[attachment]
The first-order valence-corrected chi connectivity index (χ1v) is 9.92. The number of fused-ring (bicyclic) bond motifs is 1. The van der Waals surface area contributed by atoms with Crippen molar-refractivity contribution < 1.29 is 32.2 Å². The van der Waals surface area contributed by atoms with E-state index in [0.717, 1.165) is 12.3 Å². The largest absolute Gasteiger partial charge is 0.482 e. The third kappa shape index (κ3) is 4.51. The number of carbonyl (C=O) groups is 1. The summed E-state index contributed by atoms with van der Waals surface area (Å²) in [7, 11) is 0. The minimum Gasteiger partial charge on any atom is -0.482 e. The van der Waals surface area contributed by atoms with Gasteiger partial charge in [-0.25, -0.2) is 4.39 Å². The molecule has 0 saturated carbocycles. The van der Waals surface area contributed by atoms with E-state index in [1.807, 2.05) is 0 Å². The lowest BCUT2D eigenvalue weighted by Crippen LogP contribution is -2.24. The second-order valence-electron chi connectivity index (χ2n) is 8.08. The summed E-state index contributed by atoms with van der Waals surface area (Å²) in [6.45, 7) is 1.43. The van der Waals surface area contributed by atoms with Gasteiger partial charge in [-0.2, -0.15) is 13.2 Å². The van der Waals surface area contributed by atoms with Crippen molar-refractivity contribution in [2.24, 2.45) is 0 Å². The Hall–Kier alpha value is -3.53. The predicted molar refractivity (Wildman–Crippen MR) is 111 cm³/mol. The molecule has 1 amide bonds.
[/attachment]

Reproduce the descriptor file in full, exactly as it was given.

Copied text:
The first-order valence-corrected chi connectivity index (χ1v) is 9.92. The number of fused-ring (bicyclic) bond motifs is 1. The van der Waals surface area contributed by atoms with Crippen molar-refractivity contribution < 1.29 is 32.2 Å². The van der Waals surface area contributed by atoms with E-state index in [0.717, 1.165) is 12.3 Å². The largest absolute Gasteiger partial charge is 0.482 e. The third kappa shape index (κ3) is 4.51. The number of carbonyl (C=O) groups is 1. The summed E-state index contributed by atoms with van der Waals surface area (Å²) in [7, 11) is 0. The minimum Gasteiger partial charge on any atom is -0.482 e. The van der Waals surface area contributed by atoms with Gasteiger partial charge in [-0.25, -0.2) is 4.39 Å². The molecule has 0 saturated carbocycles. The van der Waals surface area contributed by atoms with E-state index in [1.807, 2.05) is 0 Å². The lowest BCUT2D eigenvalue weighted by Crippen LogP contribution is -2.24. The second-order valence-electron chi connectivity index (χ2n) is 8.08. The summed E-state index contributed by atoms with van der Waals surface area (Å²) in [6.45, 7) is 1.43. The van der Waals surface area contributed by atoms with Gasteiger partial charge in [-0.2, -0.15) is 13.2 Å². The van der Waals surface area contributed by atoms with Crippen molar-refractivity contribution in [2.24, 2.45) is 0 Å². The Hall–Kier alpha value is -3.53. The predicted molar refractivity (Wildman–Crippen MR) is 111 cm³/mol. The molecule has 1 amide bonds.